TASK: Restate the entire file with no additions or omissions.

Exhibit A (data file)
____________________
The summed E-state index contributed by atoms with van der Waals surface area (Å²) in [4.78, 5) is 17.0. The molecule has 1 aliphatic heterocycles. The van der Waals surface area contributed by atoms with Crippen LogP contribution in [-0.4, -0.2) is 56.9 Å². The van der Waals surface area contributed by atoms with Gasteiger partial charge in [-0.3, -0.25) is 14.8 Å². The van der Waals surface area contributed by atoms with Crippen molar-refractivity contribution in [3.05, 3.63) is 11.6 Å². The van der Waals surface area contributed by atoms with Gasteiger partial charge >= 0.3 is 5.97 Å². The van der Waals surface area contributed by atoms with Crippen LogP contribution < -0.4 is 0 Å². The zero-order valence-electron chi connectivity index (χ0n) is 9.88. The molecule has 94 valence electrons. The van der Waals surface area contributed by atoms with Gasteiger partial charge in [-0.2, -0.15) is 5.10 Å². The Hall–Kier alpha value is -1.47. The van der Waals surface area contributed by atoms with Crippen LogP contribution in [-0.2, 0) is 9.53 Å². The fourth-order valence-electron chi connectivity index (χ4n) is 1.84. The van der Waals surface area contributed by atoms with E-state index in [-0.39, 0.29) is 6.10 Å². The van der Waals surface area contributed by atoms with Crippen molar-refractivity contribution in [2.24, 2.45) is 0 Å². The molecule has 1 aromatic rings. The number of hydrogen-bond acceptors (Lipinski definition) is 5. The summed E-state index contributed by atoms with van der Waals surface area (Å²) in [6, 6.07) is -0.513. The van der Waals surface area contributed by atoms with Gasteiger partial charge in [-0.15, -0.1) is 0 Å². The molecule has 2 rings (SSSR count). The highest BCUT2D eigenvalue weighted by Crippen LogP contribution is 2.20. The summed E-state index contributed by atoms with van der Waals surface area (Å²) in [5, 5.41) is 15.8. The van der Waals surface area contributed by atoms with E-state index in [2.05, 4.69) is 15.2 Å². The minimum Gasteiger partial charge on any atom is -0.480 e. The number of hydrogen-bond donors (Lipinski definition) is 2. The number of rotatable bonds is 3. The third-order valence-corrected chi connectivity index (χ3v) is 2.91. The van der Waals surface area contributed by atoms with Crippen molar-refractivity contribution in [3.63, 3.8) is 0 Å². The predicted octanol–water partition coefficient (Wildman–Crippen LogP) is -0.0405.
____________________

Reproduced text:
The summed E-state index contributed by atoms with van der Waals surface area (Å²) in [4.78, 5) is 17.0. The molecule has 1 aliphatic heterocycles. The van der Waals surface area contributed by atoms with Crippen LogP contribution in [-0.4, -0.2) is 56.9 Å². The van der Waals surface area contributed by atoms with Gasteiger partial charge in [-0.3, -0.25) is 14.8 Å². The van der Waals surface area contributed by atoms with Crippen molar-refractivity contribution in [3.05, 3.63) is 11.6 Å². The van der Waals surface area contributed by atoms with Gasteiger partial charge >= 0.3 is 5.97 Å². The van der Waals surface area contributed by atoms with Crippen LogP contribution < -0.4 is 0 Å². The zero-order valence-electron chi connectivity index (χ0n) is 9.88. The molecule has 94 valence electrons. The van der Waals surface area contributed by atoms with Gasteiger partial charge in [-0.2, -0.15) is 5.10 Å². The Hall–Kier alpha value is -1.47. The van der Waals surface area contributed by atoms with Crippen LogP contribution in [-0.2, 0) is 9.53 Å². The fourth-order valence-electron chi connectivity index (χ4n) is 1.84. The van der Waals surface area contributed by atoms with E-state index in [-0.39, 0.29) is 6.10 Å². The van der Waals surface area contributed by atoms with Crippen molar-refractivity contribution in [2.24, 2.45) is 0 Å². The molecule has 1 aromatic rings. The number of hydrogen-bond acceptors (Lipinski definition) is 5. The summed E-state index contributed by atoms with van der Waals surface area (Å²) in [6, 6.07) is -0.513. The van der Waals surface area contributed by atoms with Gasteiger partial charge in [-0.15, -0.1) is 0 Å². The molecule has 2 rings (SSSR count). The highest BCUT2D eigenvalue weighted by Crippen LogP contribution is 2.20. The summed E-state index contributed by atoms with van der Waals surface area (Å²) in [5, 5.41) is 15.8. The van der Waals surface area contributed by atoms with E-state index in [2.05, 4.69) is 15.2 Å². The minimum Gasteiger partial charge on any atom is -0.480 e. The number of hydrogen-bond donors (Lipinski definition) is 2. The number of rotatable bonds is 3. The third-order valence-corrected chi connectivity index (χ3v) is 2.91. The van der Waals surface area contributed by atoms with Crippen molar-refractivity contribution in [3.63, 3.8) is 0 Å². The predicted octanol–water partition coefficient (Wildman–Crippen LogP) is -0.0405.